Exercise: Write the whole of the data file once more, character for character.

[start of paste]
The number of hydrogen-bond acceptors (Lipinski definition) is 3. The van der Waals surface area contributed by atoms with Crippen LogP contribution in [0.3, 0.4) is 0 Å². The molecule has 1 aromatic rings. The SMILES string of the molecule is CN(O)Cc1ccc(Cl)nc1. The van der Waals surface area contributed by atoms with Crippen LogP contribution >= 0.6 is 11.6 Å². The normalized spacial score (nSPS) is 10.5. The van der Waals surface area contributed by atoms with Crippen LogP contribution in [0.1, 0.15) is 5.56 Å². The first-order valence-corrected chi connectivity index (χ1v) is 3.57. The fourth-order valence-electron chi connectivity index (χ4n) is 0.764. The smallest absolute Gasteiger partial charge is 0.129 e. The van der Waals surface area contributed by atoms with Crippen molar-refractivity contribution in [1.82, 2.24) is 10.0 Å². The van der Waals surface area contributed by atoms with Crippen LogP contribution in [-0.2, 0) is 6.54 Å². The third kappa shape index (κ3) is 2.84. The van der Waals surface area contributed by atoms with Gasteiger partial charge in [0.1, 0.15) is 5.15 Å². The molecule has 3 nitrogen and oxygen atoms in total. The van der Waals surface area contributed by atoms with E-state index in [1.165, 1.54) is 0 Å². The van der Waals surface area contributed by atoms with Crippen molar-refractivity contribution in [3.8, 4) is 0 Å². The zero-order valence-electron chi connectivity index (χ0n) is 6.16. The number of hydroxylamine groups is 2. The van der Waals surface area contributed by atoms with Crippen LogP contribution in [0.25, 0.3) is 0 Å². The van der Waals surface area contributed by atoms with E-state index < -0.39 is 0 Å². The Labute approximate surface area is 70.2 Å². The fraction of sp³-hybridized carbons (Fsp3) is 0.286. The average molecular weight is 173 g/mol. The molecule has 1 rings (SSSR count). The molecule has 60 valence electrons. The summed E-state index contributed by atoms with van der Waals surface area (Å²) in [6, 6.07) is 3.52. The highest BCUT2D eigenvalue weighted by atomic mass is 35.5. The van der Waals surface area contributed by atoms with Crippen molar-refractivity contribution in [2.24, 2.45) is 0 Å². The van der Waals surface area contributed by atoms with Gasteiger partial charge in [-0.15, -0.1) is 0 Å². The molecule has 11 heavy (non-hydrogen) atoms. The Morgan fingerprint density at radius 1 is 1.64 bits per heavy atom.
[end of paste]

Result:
The number of hydrogen-bond acceptors (Lipinski definition) is 3. The van der Waals surface area contributed by atoms with Crippen LogP contribution in [0.3, 0.4) is 0 Å². The molecule has 1 aromatic rings. The SMILES string of the molecule is CN(O)Cc1ccc(Cl)nc1. The van der Waals surface area contributed by atoms with Crippen LogP contribution >= 0.6 is 11.6 Å². The normalized spacial score (nSPS) is 10.5. The van der Waals surface area contributed by atoms with Crippen LogP contribution in [0.1, 0.15) is 5.56 Å². The first-order valence-corrected chi connectivity index (χ1v) is 3.57. The fourth-order valence-electron chi connectivity index (χ4n) is 0.764. The smallest absolute Gasteiger partial charge is 0.129 e. The van der Waals surface area contributed by atoms with Crippen molar-refractivity contribution in [1.82, 2.24) is 10.0 Å². The van der Waals surface area contributed by atoms with Crippen LogP contribution in [-0.2, 0) is 6.54 Å². The third kappa shape index (κ3) is 2.84. The van der Waals surface area contributed by atoms with Gasteiger partial charge in [0.1, 0.15) is 5.15 Å². The molecule has 3 nitrogen and oxygen atoms in total. The van der Waals surface area contributed by atoms with E-state index in [1.165, 1.54) is 0 Å². The van der Waals surface area contributed by atoms with Crippen molar-refractivity contribution in [3.8, 4) is 0 Å². The zero-order valence-electron chi connectivity index (χ0n) is 6.16. The number of hydroxylamine groups is 2. The van der Waals surface area contributed by atoms with Crippen LogP contribution in [0.25, 0.3) is 0 Å². The van der Waals surface area contributed by atoms with E-state index < -0.39 is 0 Å². The Labute approximate surface area is 70.2 Å². The fraction of sp³-hybridized carbons (Fsp3) is 0.286. The average molecular weight is 173 g/mol. The molecule has 1 rings (SSSR count). The molecule has 60 valence electrons. The summed E-state index contributed by atoms with van der Waals surface area (Å²) in [6, 6.07) is 3.52. The highest BCUT2D eigenvalue weighted by atomic mass is 35.5. The van der Waals surface area contributed by atoms with Crippen molar-refractivity contribution in [2.24, 2.45) is 0 Å². The van der Waals surface area contributed by atoms with Gasteiger partial charge in [-0.15, -0.1) is 0 Å². The molecule has 11 heavy (non-hydrogen) atoms. The Morgan fingerprint density at radius 1 is 1.64 bits per heavy atom.